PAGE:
As expected, Pakistan Prime Minister Shehbaz Sharif raked up the Kashmir issue in his debut speech at the 77th session of United Nations General Assembly (UNGA), contending that abrogation of Article 370 by New Delhi was “illegal”. Sharif’s predecessor Imran Khan had repeatedly mentioned the same at various forums including the UNGA, but being an absurd claim, this viewpoint found no traction with the UN or international community. Thus, it’s obvious that as Islamabad has no logical argument to support its weak Kashmir narrative, it continues to beat the same dead horse.
Sharif also alleged that Indian actions in Kashmir had undermined “the prospects of peace and inflamed regional tensions” and that the relentless campaign of repression against Kashmiris has grown both in scale and scope due to increased military deployment. He also raised the bogey of New Delhi trying to turn Kashmir into a Hindu-majority territory through illegal demographic changes. Reiterating that Pakistanis had always stood by its “Kashmiri brothers and sisters” and will continue to do so until their right to self-determination was fully realized in accordance with the relevant UN Security Council resolutions.
However, it’s unlikely that Sharif’s attempt to strike an emotional chord with Kashmiris by his display of solidarity will have the impact that Sharif expects and there are two reasons for this. Firstly, the people of Kashmir have been hearing this hollow assurance for the past 75 years, and secondly, if Islamabad is truly a well-wisher of the Kashmiris and genuinely wants a “peaceful resolution’ of the Kashmir issue, then it would not be sponsoring militancy that has brought untold grief and miseries upon the people.
Prior to Sharif’s UNGA address, Pakistan Foreign Minister Bilawal Bhutto Zardari had also raised the Kashmir issue in New York. While there’s nothing wrong in doing so, but at a time when Pakistan is devastated by floods, by raking up the Kashmir issue and linking it to any thaw in Indo-Pak relations, Bilawal has only demonstrated how misplaced Islamabad’s priorities are. So, it’s amply clear that Sharif’s statement at UNGA about Pakistan’s desire to have peaceful relations with everyone, including India, is but mere rhetoric.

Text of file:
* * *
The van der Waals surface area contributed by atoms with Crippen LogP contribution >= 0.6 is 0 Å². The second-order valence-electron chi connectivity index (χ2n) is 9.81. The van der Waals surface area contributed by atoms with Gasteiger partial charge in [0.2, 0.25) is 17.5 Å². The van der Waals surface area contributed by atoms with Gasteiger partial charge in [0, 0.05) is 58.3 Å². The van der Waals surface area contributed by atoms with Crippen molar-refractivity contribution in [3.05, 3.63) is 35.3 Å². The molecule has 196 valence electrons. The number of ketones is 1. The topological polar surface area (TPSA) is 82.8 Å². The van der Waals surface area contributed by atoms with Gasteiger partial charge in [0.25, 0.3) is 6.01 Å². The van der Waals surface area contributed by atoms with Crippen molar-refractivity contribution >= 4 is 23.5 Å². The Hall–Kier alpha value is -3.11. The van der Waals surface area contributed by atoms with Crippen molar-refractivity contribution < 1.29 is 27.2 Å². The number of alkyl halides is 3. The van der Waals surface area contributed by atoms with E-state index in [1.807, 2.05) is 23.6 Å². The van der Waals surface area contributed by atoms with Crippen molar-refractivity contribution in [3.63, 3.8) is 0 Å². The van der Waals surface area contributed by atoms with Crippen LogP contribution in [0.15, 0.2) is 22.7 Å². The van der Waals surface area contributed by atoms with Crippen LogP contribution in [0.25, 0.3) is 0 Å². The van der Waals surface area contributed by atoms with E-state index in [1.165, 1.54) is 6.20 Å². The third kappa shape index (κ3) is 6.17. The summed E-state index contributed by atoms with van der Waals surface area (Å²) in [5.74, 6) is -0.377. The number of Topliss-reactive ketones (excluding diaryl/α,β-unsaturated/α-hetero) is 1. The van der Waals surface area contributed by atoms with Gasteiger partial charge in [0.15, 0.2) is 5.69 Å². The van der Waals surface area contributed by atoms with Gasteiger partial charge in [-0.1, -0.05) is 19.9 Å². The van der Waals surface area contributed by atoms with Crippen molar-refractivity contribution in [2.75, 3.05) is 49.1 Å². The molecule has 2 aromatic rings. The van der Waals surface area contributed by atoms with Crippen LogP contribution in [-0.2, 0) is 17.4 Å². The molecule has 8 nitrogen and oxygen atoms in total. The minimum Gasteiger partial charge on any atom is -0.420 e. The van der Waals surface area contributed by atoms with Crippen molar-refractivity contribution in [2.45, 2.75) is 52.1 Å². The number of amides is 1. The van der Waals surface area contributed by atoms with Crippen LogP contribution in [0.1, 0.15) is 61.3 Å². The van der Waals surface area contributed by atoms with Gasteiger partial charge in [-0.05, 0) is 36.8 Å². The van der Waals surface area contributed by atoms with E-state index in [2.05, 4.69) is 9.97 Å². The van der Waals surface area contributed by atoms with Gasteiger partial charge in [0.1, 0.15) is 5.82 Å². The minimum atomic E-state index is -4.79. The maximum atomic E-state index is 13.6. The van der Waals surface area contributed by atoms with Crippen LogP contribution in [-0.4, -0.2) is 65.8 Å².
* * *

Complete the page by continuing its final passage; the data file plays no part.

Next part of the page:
Islamabad is under the false impression that lies can be passed off as truth by continuously repeating it, and when this doesn’t happen, it starts accusing all and sundry of apathy. Conversely, New Delhi’s stand on Kashmir is more nuanced and as its arguments are not only logical, but are also supported by hard facts, they are well received. For example, while Sharif made several accusations ranging from human rights violations to religious persecution of minorities in India, he didn’t provide any credible evidence to support his claims.
New Delhi, on the other hand, convincingly countered Islamabad’s claim of its desire of seeking peace with its neighbours. Exercising the right of reply, First Secretary in the Permanent Mission of India to the UN Mijito Vinito demolished Sharif’s sham peace overtures by saying, “A polity that claims it seeks peace with its neighbours would never sponsor cross-border terrorism. Nor would it shelter planners of the horrific Mumbai terrorist attacks, disclosing their existence only under pressure from the international community."
He also exposed Pakistan’s perfidy by highlighting that “such a country would not make unjustified and untenable territorial claims against neighbours. It would not covet their lands and seek to illegally integrate them with its own. But it is not just about the neighbourhood that we have heard false claims today."
As Islamabad is impervious to reasoning, there can be no two views that unless a strong message is sent to Pakistan and its all-weather friend China to stop supporting the UN-designated terrorists, any hope of terrorism vanishing from the world would remain a pipe dream. Both are weakening the UN sanctions regime with their “double-standards on terrorism”.
At the UNSC session on ‘Threats to International Peace and Security Caused by Terrorist Acts’, it was agonising to witness the Secretary General’s report focusing only on the ISIS [Daesh] activities and there was no mention of Pak-based terrorist groups operating in India. Indian envoy to UN Ruchira Kamboj severely criticised the lackadaisical and subjective approach of the UN on the issue of terrorism. Without mincing any words, she stated that “the credibility of the UN sanctions regime is at an all-time low”. She also expressed disappointment at countries putting a technical hold on “genuine and evidence-based listing proposals pertaining to some of the most notorious terrorists in the world”.
The Indian envoy also pointed out that it was the “double standards and continuing politicisation” of the sanctions committee which is responsible for the ineffective performance of the UN sanctions regime and demanded that the practice of putting a technical hold on genuine and evidence-based listing proposals for notorious terrorists must come to an end. So, it’s time that the UN takes up the issue of support to terrorists by these two countries seriously to ensure success on the counter-terrorism front.
As India is a victim of terrorism and is bearing the brunt of Pakistan-sponsored proxy war, it must take credible steps to create an enabling environment for constructive global engagement to garner international support against Pakistan’s state policy of using terrorism as an instrument of foreign policy. New Delhi must adopt a more proactive policy to counter the false propaganda launched by Pakistan and its attempts to ensure that peace doesn’t prevail in Kashmir.
The author is editor of Brighter Kashmir, author, TV commentator, political analyst and columnist. The views expressed in this article are those of the author and do not represent the stand of this publication.